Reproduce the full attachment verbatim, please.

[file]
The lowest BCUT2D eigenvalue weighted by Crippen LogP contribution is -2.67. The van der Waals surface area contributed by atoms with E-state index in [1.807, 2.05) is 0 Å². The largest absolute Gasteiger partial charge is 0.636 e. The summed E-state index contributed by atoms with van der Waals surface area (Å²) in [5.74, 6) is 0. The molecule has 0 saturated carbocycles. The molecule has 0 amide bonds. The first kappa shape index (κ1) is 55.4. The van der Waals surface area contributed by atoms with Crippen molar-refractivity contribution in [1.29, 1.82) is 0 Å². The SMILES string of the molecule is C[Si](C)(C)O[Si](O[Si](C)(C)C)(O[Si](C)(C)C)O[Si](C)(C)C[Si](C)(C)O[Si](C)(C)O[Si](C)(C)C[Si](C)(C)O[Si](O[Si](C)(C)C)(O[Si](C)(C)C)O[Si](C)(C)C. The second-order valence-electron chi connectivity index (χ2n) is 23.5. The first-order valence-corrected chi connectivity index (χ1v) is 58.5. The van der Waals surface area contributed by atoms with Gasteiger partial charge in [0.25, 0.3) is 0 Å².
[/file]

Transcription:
The lowest BCUT2D eigenvalue weighted by Crippen LogP contribution is -2.67. The van der Waals surface area contributed by atoms with E-state index in [1.807, 2.05) is 0 Å². The largest absolute Gasteiger partial charge is 0.636 e. The summed E-state index contributed by atoms with van der Waals surface area (Å²) in [5.74, 6) is 0. The molecule has 0 saturated carbocycles. The molecule has 0 amide bonds. The first kappa shape index (κ1) is 55.4. The van der Waals surface area contributed by atoms with Crippen molar-refractivity contribution in [1.29, 1.82) is 0 Å². The SMILES string of the molecule is C[Si](C)(C)O[Si](O[Si](C)(C)C)(O[Si](C)(C)C)O[Si](C)(C)C[Si](C)(C)O[Si](C)(C)O[Si](C)(C)C[Si](C)(C)O[Si](O[Si](C)(C)C)(O[Si](C)(C)C)O[Si](C)(C)C. The second-order valence-electron chi connectivity index (χ2n) is 23.5. The first-order valence-corrected chi connectivity index (χ1v) is 58.5. The van der Waals surface area contributed by atoms with Gasteiger partial charge in [0.25, 0.3) is 0 Å².